How to Soundproof a Bathroom; 9 Alternatives!

There are many reasons to try and minimize the sounds coming from a bathroom, aside from the obvious, there are some people that like to sing or listen to extremely loud music while in the shower.

But all the noises generated in the bathroom should, ideally, have a harder time getting out.

For some reason, bathrooms aren’t already being built in a soundproof manner, which they should, but luckily there are a couple of steps you can take in order to keep the noises inside.

Important note: Most of what I will teach you in this guide can be done in an affordable manner, but maybe your bathroom has very thin walls and you need to install drywall, and this will definitely be much more expensive, so take that into consideration.

Now, there is one hugely important point that I need to make before we go any further, since this is where many people get confused:

Soundproofing vs Acoustic Treatment

Soundproofing consists in blocking sound, not letting it in or out of a room, and this is done by installing materials that block or reflect sound, rather than absorb it.

Acoustic treatment consists in absorbing the soundwaves inside of the room by installing materials that can do that, like acoustic panels, and this will reduce the room’s natural echo or reverb.

When soundproofing a bathroom we’re mostly worried about not letting noise leave the room, which means that we need to use materials that can block it.

Still, sound absorption does help a little, but if you only place a rug on the bathroom’s floor and hang one or two acoustic panels, everyone outside of the bathroom will still be able to hear you since the only thing you managed is to have less echo in the bathroom itself.

You can learn more about the differences between soundproofing and acoustic treatment here.

Now, let’s get into the guide!

How to Soundproof a Bathroom

You will need to start by soundproofing the bathroom door by applying weatherstripping tape, a floor sweep, and caulking any cracks that might have formed between the frame and the wall. After doing this you can move on to the windows and the walls, but the door is definitely the most important factor you need to deal with.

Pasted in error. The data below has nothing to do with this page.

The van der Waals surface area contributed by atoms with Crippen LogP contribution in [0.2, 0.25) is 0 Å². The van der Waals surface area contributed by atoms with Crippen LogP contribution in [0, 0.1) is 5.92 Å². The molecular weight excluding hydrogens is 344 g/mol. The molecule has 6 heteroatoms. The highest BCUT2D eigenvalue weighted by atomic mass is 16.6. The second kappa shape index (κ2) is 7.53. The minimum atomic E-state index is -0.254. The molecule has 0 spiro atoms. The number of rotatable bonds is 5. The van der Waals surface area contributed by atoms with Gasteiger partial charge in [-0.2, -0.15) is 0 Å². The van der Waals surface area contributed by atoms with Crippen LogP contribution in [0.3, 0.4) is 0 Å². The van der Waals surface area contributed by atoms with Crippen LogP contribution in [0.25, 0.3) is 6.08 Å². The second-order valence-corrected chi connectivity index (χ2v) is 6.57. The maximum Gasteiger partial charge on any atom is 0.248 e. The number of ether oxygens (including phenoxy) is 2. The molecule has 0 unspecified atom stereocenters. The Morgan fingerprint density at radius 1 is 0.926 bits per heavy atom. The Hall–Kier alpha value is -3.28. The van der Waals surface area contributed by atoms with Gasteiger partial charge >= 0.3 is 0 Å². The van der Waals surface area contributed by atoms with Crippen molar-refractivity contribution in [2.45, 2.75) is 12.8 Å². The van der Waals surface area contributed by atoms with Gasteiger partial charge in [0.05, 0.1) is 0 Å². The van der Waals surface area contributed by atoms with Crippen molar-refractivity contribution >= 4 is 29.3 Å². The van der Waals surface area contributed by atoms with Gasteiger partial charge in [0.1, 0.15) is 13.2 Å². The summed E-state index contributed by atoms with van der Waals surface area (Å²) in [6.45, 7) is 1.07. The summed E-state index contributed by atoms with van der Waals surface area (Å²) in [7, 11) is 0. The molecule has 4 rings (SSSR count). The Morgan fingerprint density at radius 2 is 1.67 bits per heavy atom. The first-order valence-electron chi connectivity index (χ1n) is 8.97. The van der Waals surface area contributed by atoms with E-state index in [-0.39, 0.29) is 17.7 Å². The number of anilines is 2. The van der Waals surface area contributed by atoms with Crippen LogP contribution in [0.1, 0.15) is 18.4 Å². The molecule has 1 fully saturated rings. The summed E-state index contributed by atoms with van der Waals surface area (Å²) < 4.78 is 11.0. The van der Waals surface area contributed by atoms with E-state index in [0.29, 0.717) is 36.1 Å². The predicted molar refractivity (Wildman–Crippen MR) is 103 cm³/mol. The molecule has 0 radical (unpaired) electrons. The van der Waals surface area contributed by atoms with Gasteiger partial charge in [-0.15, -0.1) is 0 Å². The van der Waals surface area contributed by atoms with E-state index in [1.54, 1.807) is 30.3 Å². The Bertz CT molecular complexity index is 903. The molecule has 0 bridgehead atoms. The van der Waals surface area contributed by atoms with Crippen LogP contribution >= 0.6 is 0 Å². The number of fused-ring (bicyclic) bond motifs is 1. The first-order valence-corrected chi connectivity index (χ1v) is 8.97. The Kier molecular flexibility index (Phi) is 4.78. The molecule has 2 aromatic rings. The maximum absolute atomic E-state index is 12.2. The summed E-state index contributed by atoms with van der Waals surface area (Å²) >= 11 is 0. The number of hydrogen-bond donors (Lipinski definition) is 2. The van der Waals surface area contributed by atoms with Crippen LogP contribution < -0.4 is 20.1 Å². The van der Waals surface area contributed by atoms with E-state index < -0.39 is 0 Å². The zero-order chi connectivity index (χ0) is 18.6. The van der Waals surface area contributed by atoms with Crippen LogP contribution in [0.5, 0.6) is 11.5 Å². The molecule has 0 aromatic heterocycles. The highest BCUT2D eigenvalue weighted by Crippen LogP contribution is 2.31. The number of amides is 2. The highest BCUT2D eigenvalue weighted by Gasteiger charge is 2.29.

There are many other steps you could take, but I’d highly recommend properly soundproofing the door and checking the results.

Of course, if you have a window that connects the bathroom to the house, soundproofing it will be equally as important as the door, but this isn’t as common.

1. How to soundproof the Bathroom Door?

Soundproofing is all about sealing every single gap or crack where sound might be allowed to get in- or out, since no matter how small the gap, it will still be able to get through. Soundproofing a door can be done in about 15 minutes and for very cheap, and the results will be very noticeable.

One tip to check if the door is properly sealed is to have someone stand on the other side of the door (with the door closed) using a flashlight to light all around the frame. You, from the other side of the door, shouldn’t see any light get through if it’s sealed properly.

If you can see certain spots where light comes through, work on those until they are sealed.

Steps to soundproofing a door;

  1. Weatherstrip the door: Weatherstripping tape is by far the best tool to create an air-right seal between the door and the frame.
  2. Use Acoustic Caulk: While not as important, acoustic caulk can help you seal off any gaps that might have formed over the years between the frame and the wall.
  3. Install a Door Sweep: A door sweep will cover up the gap left between the floor and the door.
  4. Use Acoustic Blankets: Hanging an acoustic blanket on the door might help by adding an additional barrier, especially if the door is thin.

While doing these things should already provide a drastic improvement, if you want to soundproof the door even further then read my post on how to properly soundproof a door.

Important Note: Some bathrooms have Sliding Doors, and the way to soundproof those is quite different, so here’s a guide on how to soundproof those.

2. How to Soundproof the Bathroom Windows?

Glass isn’t particularly known for its insulation capabilities, which means that windows are definitely a place that you will need to work on to soundproof the bathroom, especially if they connect it to the house, which isn’t that normal but I’ve seen it happen.

The process of soundproofing the windows is almost identical to the one of the doors, but if you want a full guide on how to do it, here is my guide on how to soundproof windows.

Steps to Soundproofing a Window